# Re: Sixth normal form

Date: Mon, 20 Aug 2007 09:59:07 -0000

Message-ID: <1187603947.341232.24570_at_g4g2000hsf.googlegroups.com>

On 20 aug, 10:16, "Brian Selzer" <br..._at_selzer-software.com> wrote:

> "Jan Hidders" <hidd..._at_gmail.com> wrote in message

*>
**> news:1187520309.177299.208460_at_57g2000hsv.googlegroups.com...
**>
**>
**>
**> > On 18 aug, 09:26, "Brian Selzer" <br..._at_selzer-software.com> wrote:
**> >> "Jan Hidders" <hidd..._at_gmail.com> wrote in message
**>
**> >>news:1187391299.353682.322830_at_w3g2000hsg.googlegroups.com...
**>
**> >> > On 17 aug, 19:15, "Brian Selzer" <br..._at_selzer-software.com> wrote:
**>
**> >> >> [... big snip ...]
**>
**> >> >> If the goal is a database schema that can represent exactly the same
**> >> >> information content, then the cyclical interrelational constraint is
**> >> >> required; if the goal is a schema that can represent additional
**> >> >> information
**> >> >> without contradicting the closure of the set of FDs and INDs for all
**> >> >> schemata that are equivalent to the less normalized schema, then the
**> >> >> cyclical interrelational constraint is not always required, except, of
**> >> >> course, when moving from 5NF to 6NF.
**>
**> >> > *sigh* You already said this, and I already explained that under the
**> >> > usual definitions of those terms they are *never* required, including
**> >> > when going from 5NF to 6NF. You replied that you are using other
**> >> > definitons but apart from some informal examples you never gave a good
**> >> > definition nor a good motivation why that should be the definition. I
**> >> > think the onus is on you here to show why you want to depart from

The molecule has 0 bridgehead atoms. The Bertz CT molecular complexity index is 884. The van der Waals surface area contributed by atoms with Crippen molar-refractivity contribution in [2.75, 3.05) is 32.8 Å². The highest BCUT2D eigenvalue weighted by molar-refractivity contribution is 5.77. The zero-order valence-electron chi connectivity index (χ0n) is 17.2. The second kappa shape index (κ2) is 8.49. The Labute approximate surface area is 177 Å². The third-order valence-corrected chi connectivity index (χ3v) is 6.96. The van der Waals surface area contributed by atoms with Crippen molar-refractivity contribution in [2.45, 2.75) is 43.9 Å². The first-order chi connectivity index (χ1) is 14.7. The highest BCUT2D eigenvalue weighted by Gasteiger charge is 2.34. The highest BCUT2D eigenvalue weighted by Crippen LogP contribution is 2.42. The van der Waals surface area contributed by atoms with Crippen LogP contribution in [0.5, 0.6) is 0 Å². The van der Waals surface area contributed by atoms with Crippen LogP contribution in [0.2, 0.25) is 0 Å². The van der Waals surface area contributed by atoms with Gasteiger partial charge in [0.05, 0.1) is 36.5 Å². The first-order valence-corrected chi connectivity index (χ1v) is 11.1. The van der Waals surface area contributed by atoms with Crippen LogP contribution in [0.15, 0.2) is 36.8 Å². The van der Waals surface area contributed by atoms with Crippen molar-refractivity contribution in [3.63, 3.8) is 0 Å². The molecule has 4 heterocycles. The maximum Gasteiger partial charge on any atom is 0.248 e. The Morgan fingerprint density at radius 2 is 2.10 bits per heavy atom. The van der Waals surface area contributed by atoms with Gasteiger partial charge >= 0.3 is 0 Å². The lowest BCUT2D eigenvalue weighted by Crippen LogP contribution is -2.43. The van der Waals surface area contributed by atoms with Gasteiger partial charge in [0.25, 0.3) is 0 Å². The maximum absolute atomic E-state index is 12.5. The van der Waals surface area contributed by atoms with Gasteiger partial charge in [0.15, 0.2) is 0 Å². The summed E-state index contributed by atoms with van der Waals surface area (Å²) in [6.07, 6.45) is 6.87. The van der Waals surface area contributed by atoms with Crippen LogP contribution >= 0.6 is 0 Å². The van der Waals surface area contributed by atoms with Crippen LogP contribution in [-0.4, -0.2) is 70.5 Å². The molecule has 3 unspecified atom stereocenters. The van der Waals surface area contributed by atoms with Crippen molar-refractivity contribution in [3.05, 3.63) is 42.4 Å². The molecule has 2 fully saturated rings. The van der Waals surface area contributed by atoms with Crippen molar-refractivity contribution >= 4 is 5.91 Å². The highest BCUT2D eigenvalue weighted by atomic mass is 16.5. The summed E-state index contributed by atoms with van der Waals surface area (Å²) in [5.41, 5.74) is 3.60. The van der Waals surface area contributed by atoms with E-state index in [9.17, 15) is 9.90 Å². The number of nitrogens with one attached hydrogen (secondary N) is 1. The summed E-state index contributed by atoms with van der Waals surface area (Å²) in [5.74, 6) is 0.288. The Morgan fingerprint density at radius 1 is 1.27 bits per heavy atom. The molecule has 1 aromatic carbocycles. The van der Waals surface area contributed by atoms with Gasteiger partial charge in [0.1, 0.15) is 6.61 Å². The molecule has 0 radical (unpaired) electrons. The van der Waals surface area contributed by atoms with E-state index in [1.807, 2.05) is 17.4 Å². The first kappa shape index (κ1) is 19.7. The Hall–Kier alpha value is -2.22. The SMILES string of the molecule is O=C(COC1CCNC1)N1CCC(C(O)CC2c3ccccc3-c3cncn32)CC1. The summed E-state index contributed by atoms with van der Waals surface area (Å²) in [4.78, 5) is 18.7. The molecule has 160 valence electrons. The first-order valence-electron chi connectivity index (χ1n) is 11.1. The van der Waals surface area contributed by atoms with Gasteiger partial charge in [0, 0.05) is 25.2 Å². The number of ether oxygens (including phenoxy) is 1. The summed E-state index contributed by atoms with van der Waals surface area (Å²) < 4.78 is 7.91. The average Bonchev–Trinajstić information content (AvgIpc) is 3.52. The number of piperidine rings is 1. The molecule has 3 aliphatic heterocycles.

**> >> > rather well-established terminology.
**>
**> >> It all boils down to the domain closure assumption, which states that the
**> >> only individuals that exist are represented by values in the body of the
**> >> database, and the identity relation, =, which guarantees that no matter
**> >> how
**> >> many times a value appears, there is only one individual represented by
**> >> that
**> >> value. If you have a database schema consisting of a single relation
**> >> schema
**> >> that satisfies the functional dependency A --> B, then due to the domain
**> >> closure assumption, the existence of an individual that is represented by
**> >> a
**> >> value for A depends upon the existence of a specific individual that is
**> >> represented by a value for B. So if the values a1 and b1, for A and B
**> >> respectively, appear in the same tuple, then a denial of the existence
**> >> of
**> >> the individual represented by b1 denies the existence of the individual
**> >> represented by a1, but a denial of the existence of the individual
**> >> represented by a1 does not necessarily deny the existence of the
**> >> individual
**> >> represented by b1, since there could be another tuple that has the values
**> >> a2
**> >> and b1.
**>
**> >> Now suppose that the relation schema also satisfies the functional
**> >> dependency B --> C. Then if the values a1, b1 and c1, for A, B and C
**> >> respectively, appear in the same tuple, then a denial of the existence of